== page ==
The cost of living crisis is hitting people in a wide variety of ways, and recent research has illustrated another. In the twelve months since January 2022, the number of people seeking help with their debts has increased more than threefold — and most cite rising prices as the main reason.
The Rise in Debt Enquiries
A survey was carried out by debt advisor MoneyPlus Advice, after they saw initial enquiries rise by 353% over the past year. They asked customers about their feelings concerned with managing debt at present.
Out of the people surveyed, no less than 95% expressed extreme worry about the current cost of living, with 35% expressing the greatest concern about energy prices.
While the sample was restricted to people who have looked at getting debt advice, it seems clear that debt is growing. At the same time, it’s clearly price rises, and energy prices in particular, that are driving that growth.
What’s the Prospect for 2023?
The Bank of England’s Money & Credit report for November 2022 shows a similarly pessimistic picture. An additional £1.2 billion of credit card borrowing has shown £1.5 billion added to the total consumer credit figure.
Chief Executive Officer at MoneyPlus Chris Davis admits that “we’ve never seen anything like this.” He adds that figures suggest that Christmas was paid for on credit to a much greater extent than usual.
“It is yet unclear,” continues Davis, “if that credit is manageable or not, and our concern is that credit is being used to mask the real challenges faced by a rise in essential costs, such as energy bills. We don’t expect to see the real impact of Christmas spending until further into the year when debt repayments need to be made and the energy price cap is removed in April.”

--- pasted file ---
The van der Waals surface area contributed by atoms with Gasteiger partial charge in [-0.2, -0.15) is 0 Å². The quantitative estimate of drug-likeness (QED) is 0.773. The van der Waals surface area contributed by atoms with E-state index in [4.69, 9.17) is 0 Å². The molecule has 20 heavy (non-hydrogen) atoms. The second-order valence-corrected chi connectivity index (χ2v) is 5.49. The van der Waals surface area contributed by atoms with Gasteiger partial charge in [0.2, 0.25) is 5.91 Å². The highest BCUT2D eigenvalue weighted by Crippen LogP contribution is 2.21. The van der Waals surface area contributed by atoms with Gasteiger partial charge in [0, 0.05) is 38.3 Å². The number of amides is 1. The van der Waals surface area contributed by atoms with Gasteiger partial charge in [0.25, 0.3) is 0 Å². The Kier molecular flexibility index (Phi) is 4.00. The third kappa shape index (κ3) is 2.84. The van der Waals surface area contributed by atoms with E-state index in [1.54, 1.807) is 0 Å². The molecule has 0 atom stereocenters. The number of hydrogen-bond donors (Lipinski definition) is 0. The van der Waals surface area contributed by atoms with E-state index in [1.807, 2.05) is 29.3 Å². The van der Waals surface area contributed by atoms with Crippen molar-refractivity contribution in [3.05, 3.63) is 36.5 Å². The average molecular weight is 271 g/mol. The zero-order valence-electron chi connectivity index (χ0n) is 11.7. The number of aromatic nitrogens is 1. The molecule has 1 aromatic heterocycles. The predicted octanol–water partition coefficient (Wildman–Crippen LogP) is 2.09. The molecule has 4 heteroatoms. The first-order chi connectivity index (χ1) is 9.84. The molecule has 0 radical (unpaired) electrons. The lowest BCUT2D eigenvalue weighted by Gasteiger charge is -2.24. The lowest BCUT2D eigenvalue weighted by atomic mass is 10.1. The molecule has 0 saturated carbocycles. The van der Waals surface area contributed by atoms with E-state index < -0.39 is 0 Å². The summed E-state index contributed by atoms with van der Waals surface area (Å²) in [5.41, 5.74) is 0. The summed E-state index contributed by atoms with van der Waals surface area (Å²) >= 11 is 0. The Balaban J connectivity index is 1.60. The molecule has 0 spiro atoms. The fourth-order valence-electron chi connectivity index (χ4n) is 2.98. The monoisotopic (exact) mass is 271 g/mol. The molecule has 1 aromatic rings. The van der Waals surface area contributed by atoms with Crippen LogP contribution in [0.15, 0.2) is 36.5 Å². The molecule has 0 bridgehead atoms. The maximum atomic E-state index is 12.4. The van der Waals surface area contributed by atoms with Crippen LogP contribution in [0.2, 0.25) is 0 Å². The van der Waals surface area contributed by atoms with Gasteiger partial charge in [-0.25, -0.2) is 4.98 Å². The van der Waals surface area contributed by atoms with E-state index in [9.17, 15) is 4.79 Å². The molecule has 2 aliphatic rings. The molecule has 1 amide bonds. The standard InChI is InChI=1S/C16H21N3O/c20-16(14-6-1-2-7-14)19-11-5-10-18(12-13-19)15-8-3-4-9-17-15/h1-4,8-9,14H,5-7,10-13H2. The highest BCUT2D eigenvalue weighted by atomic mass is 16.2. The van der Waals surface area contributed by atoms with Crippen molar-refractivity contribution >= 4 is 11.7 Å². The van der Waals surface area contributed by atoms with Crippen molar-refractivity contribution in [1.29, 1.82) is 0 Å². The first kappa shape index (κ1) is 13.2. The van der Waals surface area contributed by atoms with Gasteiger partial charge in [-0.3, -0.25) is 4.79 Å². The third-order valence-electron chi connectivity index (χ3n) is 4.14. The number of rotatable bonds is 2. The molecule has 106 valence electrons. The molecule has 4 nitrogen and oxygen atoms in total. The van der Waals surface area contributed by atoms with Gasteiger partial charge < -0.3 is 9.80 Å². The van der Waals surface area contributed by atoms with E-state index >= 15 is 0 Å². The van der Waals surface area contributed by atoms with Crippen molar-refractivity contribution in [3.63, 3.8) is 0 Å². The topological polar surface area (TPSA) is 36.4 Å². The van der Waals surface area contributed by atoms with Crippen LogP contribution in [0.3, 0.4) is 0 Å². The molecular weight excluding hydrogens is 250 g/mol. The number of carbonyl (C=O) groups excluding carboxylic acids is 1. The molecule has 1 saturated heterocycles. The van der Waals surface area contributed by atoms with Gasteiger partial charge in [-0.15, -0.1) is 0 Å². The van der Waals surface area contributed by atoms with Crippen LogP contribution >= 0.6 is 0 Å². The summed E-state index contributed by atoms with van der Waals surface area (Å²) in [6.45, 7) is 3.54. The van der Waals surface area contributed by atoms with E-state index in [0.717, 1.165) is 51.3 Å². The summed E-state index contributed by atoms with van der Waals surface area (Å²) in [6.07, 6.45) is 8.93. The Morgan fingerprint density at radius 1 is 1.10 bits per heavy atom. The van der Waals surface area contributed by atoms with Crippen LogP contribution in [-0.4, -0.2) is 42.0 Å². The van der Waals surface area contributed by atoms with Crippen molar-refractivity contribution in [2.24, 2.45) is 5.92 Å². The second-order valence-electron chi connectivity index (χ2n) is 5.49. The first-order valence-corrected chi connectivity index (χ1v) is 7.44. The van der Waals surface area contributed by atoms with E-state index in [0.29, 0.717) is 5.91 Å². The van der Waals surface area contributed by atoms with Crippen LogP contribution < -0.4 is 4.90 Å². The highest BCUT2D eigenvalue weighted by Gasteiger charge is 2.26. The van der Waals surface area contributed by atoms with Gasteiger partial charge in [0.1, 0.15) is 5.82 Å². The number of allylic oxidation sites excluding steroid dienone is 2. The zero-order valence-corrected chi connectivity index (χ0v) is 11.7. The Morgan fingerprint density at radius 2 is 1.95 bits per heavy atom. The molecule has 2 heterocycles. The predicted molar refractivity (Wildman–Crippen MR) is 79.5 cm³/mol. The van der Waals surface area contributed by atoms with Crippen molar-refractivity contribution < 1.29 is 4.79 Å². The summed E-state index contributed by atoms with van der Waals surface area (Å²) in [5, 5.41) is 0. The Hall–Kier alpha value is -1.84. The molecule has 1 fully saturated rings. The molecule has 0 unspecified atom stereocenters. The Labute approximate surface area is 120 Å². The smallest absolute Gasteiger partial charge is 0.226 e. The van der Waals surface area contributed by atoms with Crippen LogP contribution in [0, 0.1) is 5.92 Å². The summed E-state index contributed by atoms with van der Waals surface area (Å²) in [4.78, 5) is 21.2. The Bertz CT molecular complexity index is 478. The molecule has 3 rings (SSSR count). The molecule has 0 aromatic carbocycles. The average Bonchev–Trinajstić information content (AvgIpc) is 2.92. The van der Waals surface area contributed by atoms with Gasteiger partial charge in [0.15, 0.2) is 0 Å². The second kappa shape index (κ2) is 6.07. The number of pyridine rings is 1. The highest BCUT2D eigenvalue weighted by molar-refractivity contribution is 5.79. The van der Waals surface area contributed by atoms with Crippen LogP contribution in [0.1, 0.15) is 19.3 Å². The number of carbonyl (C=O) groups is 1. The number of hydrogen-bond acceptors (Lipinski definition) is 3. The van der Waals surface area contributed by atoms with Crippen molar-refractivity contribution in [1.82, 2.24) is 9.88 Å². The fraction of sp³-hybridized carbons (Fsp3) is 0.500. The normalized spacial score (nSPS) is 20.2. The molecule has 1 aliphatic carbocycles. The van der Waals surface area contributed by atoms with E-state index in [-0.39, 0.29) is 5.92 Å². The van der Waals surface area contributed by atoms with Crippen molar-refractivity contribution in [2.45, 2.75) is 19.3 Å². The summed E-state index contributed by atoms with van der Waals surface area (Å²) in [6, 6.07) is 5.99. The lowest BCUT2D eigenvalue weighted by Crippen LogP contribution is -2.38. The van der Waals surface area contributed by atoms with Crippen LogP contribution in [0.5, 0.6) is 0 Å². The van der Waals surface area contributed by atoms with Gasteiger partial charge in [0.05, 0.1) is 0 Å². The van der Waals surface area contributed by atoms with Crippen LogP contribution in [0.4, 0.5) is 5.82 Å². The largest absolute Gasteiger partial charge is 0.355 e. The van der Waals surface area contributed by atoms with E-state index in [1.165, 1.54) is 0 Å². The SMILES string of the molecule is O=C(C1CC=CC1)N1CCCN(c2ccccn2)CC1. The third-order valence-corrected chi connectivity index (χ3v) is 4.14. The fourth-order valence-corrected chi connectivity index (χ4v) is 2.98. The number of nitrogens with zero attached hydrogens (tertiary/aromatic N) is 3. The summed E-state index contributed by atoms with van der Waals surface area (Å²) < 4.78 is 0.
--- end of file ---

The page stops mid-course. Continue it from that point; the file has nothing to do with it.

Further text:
How Will This Impact You?
Even assuming that you’ve made provisions allowing you to keep financially afloat through the cost-of-living crisis, the rising level of debt could have a severe impact on your business. Your customers could themselves be struggling with debt, or else there could be a knock-on effect from their customers.
Whichever is the case, you could be seeing an increase in unpaid invoices — and this will need careful handling. While enforcing insolvency can sometimes be the best approach, you’ll often receive more by negotiating with the debtor, especially if they want to pay but are finding it difficult.
This needs skill and experience to arrange, however. Give me a call if you need help getting paid in the middle of a debt crisis.